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NVIDIA Takes a Walk on the SLI Side with Double Graphics Processing

Hardware Requirements, Continued

Too Expensive? Who spends that kind of money on a graphics solution? This is a justified question, and the answer is very simple: enthusiasts, of course.

The same question was asked back in the days of the Voodoo 2 as well, and at the time, a similar proposition was even more expensive. A V2 SLI setup required a 2D graphics card ($200-300) and two Voodoo2 3D add-in cards ($500 each). Yet despite these horrendous prices, SLI systems were very popular in the gaming community. Today, the entry-level price point for SLI systems from NVIDIA is set at two times $299 for two GeForce 6800 (standard) cards, and this investment will net you the rendering power of 24 pixel pipelines... We can only hope that NVIDIA will also offer SLI support on its mainstream cards. Of course, right now the prices for motherboards with two x16 PCI Express slots are still an unknown in this equation. The prohibitively expensive Tumwater paired with the equally pricey Xeons is certainly not an attractive option.

Benchmarks: NVIDIA has yet to release any concrete numbers or benchmark results. So far, the company has quoted an improvement of x1.87 based on 3DMark03 running at 1600x12004x/8x (Game Test 2,3 and 4) and Unreal Engine 3 running at 1024x768. In some cases, however, a factor of x 2.00 was almost reached.

Possible Problems: Will there be a performance penalty when complex shaders are used (dynamic branching)? How will NVIDIA solve the problem of a shader requiring pixel values that lie in the other card's rendering field? At present, it is too early to answer such questions.

Power Requirements: The power consumption of such an SLI system will be immensely high. In addition to the CPU, the power supply will have to be powerful enough to feed the two x16 slots with 75 Watts each, in addition to the GF 6800 cards' auxiliary power connectors. On top of that, there are of course the remaining components such as hard drives, optical drives etc. that also draw power.

A power draw of 250 Watts for the 6800 Ultra SLI solution is very realistic. NVIDIA is confident that a PC equipped with sundry drives and a 6800U SLI configuration should be able to run with a power supply rated at 550 Watts. Consequently, smaller power supplies should be sufficient for a 6800 GT or 6800 (standard) SLI configuration.

Workstation / Quadro: NVIDIA will also offer SLI for its Quadro line of 3D workstation boards. NVIDIA should be able to make an especially strong impact in this market, since more performance automatically translates into shorter rendering times, which thus justifies every additional dollar spent.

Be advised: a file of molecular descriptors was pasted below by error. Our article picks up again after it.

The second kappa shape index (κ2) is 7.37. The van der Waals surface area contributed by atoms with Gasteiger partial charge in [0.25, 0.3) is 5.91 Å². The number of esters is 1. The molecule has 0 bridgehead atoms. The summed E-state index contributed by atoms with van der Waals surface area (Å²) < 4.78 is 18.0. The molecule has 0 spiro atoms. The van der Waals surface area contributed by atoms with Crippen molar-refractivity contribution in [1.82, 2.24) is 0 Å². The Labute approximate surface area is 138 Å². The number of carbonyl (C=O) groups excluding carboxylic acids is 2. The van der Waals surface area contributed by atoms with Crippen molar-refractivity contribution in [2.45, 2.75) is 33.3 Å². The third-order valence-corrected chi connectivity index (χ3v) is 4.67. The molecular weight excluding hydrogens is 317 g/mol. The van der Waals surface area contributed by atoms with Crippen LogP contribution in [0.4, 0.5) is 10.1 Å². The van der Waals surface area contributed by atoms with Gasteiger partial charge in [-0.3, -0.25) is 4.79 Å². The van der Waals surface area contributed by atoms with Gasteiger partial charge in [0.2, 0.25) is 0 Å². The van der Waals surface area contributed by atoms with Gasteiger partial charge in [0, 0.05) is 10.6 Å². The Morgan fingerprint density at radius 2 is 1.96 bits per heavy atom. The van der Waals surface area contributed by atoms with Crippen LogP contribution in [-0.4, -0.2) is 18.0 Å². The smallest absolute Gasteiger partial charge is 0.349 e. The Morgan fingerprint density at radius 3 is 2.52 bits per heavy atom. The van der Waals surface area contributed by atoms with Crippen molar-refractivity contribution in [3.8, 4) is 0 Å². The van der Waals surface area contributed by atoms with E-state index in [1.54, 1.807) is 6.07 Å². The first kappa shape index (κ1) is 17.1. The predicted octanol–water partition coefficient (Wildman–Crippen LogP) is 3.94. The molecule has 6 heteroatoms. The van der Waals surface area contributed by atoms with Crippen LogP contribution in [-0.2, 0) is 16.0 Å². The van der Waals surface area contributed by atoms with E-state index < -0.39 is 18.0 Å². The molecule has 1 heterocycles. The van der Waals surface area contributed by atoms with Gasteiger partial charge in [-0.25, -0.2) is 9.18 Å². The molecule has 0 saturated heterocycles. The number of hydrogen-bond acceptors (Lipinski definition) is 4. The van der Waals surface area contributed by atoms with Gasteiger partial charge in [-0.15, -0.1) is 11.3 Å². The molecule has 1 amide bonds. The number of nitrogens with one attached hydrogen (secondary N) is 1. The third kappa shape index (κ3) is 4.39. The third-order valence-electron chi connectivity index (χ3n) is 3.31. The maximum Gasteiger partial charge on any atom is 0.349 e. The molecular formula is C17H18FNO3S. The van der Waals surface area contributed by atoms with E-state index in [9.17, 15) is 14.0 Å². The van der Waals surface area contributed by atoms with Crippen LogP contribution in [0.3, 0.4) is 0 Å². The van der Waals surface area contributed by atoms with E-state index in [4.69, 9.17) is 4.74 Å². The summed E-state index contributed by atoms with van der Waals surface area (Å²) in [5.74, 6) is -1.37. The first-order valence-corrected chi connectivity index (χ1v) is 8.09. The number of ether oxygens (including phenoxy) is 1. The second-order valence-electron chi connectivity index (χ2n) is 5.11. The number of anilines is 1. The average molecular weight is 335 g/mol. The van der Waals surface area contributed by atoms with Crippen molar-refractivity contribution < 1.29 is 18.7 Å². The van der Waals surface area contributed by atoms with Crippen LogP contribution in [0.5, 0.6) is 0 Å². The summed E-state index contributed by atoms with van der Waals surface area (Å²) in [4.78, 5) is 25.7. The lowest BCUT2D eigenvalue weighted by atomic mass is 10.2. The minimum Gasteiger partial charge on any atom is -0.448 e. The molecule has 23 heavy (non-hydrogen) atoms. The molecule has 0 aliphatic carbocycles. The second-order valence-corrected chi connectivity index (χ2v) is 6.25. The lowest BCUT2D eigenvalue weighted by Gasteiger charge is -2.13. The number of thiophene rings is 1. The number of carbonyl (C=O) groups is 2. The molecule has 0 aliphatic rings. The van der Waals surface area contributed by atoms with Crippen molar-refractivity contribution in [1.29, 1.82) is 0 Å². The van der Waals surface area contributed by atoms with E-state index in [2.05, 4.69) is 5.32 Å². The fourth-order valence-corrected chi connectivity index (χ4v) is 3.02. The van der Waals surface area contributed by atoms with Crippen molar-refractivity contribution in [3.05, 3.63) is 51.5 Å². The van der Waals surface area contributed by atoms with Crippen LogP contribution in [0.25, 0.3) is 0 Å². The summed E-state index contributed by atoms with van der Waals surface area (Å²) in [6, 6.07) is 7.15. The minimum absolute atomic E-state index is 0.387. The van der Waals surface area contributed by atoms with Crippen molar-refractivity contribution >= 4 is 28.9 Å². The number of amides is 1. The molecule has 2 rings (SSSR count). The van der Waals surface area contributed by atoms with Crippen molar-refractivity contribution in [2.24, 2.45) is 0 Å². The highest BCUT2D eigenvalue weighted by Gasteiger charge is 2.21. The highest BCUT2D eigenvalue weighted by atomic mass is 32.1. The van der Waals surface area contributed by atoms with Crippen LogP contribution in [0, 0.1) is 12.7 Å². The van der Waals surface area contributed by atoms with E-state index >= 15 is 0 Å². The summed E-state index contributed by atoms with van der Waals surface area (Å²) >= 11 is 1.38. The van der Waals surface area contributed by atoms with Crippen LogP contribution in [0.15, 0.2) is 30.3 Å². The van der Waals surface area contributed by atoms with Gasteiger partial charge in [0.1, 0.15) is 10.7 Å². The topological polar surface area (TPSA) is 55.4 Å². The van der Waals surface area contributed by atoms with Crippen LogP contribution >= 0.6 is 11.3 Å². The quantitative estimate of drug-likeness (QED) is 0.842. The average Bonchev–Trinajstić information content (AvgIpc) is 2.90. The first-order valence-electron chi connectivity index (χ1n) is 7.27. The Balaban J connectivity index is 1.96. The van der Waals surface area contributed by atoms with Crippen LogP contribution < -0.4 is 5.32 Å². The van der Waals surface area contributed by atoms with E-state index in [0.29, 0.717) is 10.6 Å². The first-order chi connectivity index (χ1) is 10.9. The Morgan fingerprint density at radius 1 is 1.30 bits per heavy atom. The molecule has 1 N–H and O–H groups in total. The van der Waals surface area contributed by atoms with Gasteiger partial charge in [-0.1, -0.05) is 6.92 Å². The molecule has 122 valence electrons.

SLI configurations are also possible with the NVIDIA Quadro 3D-workstation linecard.

When? Currently, NVIDIA plans to launch SLI in the August / September timeframe.

Conclusion

SLI, that magical formula from bygone days, is back. In the future, when you find your system lacking the necessary 3D punch, simply stick in a second card. This formula already worked for the Voodoo 2, making it a bestseller. As a feature, it is aimed at the enthusiast, at least where high-end cards are concerned.

Hypothetically, you would shell out $499 for a GeForce 6800 Ultra or spend an extra $100 and get two standard 6800 processors with SLI. Of course, you could just as well buy only the motherboard and one standard 6800, and then buy a second card later after your credit card is no longer maxed out.

Things will get even more interesting if NVIDIA should decide to offer SLI in its mainstream cards as well. That would make us wonder whether such a step wouldn't make the top models rather unattractive. In the end, neither NVIDIA nor the card makers will really care how the consumer decides, as either choice will be good for their bottom line.

The only missing ingredients at this point are dual x16 PCIe capable mainstream motherboards and chipsets, which SLI requires. Intel's Tumwater workstation chipset is not a real option, as we explained above. However, as we said before, PCI Express is still young, and who knows what solutions and implementations lie ahead. VIA and SiS haven't even officially introduced their PCIe capable chipsets yet. It is also likely that NVIDIA will present its own chipset solution with two x16 slots in time for the SLI launch in August / September. Whatever the case may be, SLI is the first really reasonable argument for PCI Express that we have heard so far, at least where graphics cards are concerned.

It will be interesting to see what will happen to Alienware's recently announced graphics array technology. One possible solution would be to team up with ATi, since Alienware's Array works with cards from any company. Then again, NVIDIA holds several patents relating to SLI, meaning that ATi won't just be able to copy this approach. Alienware's solution, on the other hand, is based on patents held by MetaByte, alias Wicked3D. ATi will definitely have to react to this challenge. If NVIDIA's claims should turn out to be true and SLI setups really do improve performance by a factor of nearly 1.9, ATi will suffer in the prestigious battle for benchmark supremacy.

SLI could turn out to be less appealing for the mass market. However, knowing that you could easily upgrade your graphics performance by using NVIDIA's SLI might indeed sway many buyers' decisions in favor of NVIDIA.